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NZTA thanks drivers for fatality-free long weekend

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The NZ Transport Agency is thanking New Zealand drivers for a holiday weekend free of deaths on our roads.

“It’s a fantastic result, and New Zealand drivers have shown that a fatality-free holiday on the roads is possible,” said NZTA spokesperson Andy Knackstedt.

Mr Knackstedt said the zero road toll for the Queen’s Birthday weekend continues an encouraging downward trend for 2011, with road deaths down 35% compared to the same time last year (from 186 to 121).

“Fatalities and serious injuries from road crashes don’t have to be an accepted part of driving on New Zealand roads, during long weekends or any other time. Bringing our road toll down is a shared responsibility and everyone has a part to play, from those who build and design the roads to those who use them. The NZTA, Police and others are working hard to create a safer environment, and drivers deserve credit for doing their part by taking responsibility for their own actions and driving to the conditions.”

The NZTA is working together with Police, ACC, the Ministry of Transport, the AA and others to provide a   safe road system in New Zealand which is increasingly free of death and serious injury. This approach recognises that people make mistakes, that some crashes are inevitable, and that those who build and design the roads must share responsibility with those who use them for reducing the likelihood of death or serious injury from road crashes. The safe system includes safe roads and roadsides, safe vehicles, safe speeds and safe drivers – for more go to http://www.nzta.govt.nz/network/operating/safely/safer-roads/(external link)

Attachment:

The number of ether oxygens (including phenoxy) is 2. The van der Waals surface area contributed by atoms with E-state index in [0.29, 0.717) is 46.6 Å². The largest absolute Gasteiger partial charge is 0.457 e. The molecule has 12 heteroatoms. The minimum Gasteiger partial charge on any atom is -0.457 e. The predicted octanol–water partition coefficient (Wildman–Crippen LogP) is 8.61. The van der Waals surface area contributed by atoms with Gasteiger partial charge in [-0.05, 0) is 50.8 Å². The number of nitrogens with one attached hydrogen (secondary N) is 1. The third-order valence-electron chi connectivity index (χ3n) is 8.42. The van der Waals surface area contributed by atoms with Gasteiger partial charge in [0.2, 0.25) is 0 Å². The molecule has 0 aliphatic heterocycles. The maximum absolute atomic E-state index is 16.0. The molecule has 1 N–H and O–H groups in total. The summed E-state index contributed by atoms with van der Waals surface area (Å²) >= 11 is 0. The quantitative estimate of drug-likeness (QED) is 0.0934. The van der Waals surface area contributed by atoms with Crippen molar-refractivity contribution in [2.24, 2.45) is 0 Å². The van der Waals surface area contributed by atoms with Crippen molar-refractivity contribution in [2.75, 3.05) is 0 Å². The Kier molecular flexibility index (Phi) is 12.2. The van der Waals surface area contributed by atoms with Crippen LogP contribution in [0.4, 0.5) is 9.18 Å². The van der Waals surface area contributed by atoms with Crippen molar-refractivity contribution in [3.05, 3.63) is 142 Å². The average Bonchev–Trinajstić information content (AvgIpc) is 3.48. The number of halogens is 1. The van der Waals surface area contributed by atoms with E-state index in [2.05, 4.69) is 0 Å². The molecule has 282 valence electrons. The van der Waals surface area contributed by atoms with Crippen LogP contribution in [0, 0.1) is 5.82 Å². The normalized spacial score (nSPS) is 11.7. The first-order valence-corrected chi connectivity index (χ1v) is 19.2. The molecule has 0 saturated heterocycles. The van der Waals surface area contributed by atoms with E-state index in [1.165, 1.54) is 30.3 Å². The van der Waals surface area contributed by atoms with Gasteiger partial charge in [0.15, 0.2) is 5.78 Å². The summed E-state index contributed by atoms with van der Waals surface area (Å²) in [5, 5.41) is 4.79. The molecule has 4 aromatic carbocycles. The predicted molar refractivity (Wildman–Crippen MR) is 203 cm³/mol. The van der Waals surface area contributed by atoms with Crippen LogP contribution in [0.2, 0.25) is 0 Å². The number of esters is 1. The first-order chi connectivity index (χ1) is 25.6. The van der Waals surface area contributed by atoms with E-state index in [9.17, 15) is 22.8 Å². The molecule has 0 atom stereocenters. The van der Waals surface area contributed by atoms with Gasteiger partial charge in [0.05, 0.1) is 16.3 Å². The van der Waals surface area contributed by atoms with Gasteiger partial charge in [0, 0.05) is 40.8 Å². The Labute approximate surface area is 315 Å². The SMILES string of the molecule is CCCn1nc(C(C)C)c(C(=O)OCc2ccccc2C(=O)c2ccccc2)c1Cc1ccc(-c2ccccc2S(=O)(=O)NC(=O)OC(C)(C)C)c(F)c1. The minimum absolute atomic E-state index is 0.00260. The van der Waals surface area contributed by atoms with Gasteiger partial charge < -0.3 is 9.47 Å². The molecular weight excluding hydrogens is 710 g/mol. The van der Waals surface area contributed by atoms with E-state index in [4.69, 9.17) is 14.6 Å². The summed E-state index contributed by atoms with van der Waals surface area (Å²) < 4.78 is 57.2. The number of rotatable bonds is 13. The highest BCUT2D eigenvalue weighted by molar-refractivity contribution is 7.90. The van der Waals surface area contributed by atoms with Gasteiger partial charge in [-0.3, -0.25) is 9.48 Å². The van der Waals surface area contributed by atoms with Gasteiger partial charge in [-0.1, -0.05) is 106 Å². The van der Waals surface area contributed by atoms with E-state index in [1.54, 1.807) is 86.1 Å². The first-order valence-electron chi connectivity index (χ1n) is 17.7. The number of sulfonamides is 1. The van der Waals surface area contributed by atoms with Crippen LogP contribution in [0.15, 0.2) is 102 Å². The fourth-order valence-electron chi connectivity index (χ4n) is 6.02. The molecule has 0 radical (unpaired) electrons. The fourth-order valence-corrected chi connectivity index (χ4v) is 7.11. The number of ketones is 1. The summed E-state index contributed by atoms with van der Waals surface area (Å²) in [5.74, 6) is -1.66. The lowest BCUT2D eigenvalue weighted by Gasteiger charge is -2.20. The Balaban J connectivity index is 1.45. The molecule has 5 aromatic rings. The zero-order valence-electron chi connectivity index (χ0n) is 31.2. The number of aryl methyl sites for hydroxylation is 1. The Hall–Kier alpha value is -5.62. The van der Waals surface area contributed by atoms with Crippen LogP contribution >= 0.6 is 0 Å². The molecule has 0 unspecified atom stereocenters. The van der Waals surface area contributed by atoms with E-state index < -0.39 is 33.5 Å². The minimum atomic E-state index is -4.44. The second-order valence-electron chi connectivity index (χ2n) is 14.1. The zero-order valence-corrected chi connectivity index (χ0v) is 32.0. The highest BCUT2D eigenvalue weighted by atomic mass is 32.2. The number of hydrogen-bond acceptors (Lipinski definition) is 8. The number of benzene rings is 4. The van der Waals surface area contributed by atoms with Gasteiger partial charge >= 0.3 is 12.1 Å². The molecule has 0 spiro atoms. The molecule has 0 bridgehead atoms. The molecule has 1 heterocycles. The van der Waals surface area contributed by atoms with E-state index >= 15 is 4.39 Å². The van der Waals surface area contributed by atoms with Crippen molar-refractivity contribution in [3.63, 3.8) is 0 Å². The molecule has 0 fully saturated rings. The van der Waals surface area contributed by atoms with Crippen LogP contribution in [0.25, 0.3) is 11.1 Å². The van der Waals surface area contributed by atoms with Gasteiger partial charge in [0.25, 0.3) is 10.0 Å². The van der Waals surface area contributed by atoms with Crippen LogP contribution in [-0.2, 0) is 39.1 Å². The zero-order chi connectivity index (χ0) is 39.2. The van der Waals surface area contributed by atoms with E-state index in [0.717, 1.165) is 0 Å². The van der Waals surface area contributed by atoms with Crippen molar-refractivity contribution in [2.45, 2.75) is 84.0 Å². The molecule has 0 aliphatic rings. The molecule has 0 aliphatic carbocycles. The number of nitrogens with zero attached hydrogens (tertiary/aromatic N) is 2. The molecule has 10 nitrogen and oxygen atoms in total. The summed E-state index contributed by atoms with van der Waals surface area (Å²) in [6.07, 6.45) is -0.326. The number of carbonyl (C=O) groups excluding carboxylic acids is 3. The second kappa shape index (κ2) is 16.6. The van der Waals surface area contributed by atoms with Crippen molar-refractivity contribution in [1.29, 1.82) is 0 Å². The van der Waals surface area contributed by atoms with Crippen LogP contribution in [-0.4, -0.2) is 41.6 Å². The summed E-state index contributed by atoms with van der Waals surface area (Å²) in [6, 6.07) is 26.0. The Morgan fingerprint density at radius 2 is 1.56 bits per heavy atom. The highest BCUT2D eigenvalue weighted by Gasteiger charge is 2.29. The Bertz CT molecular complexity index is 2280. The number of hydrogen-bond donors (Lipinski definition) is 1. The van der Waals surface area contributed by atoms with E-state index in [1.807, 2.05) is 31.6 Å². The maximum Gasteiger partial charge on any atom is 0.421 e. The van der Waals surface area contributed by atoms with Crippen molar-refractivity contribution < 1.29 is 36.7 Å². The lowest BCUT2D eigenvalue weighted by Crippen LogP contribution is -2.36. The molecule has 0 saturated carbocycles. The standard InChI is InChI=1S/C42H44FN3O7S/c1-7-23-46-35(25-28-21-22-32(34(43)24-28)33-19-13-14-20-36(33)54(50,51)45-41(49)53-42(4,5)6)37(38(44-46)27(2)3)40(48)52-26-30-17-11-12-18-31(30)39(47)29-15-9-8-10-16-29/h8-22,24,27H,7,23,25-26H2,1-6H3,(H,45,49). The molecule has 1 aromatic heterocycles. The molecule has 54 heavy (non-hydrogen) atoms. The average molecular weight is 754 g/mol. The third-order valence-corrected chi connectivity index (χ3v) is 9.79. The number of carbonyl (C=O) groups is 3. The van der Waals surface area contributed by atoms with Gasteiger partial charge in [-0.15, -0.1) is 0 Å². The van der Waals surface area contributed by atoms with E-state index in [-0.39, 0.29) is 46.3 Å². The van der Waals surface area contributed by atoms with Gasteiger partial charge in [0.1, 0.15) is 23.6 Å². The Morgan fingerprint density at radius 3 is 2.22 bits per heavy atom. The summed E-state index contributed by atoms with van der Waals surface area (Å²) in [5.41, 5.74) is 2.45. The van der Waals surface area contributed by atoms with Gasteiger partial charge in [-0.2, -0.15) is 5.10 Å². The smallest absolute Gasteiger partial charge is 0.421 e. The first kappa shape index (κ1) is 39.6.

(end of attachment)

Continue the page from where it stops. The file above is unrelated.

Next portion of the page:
“Creating a safe system means designing forgiving roads and roadsides, driving at speeds where collisions are survivable, encouraging the purchase of safer vehicles and ensuring that everybody on the road has the skills and the knowledge needed to travel safely,” Mr Knackstedt said.

Mr Knackstedt said while higher fuel prices could reduce road travel and influence driver behaviour, particularly by encouraging safer travel speeds (which are also more fuel efficient), the 35% decline in road deaths this year was well in excess of the roughly two percent decline in traffic volumes recorded on state highways.
 

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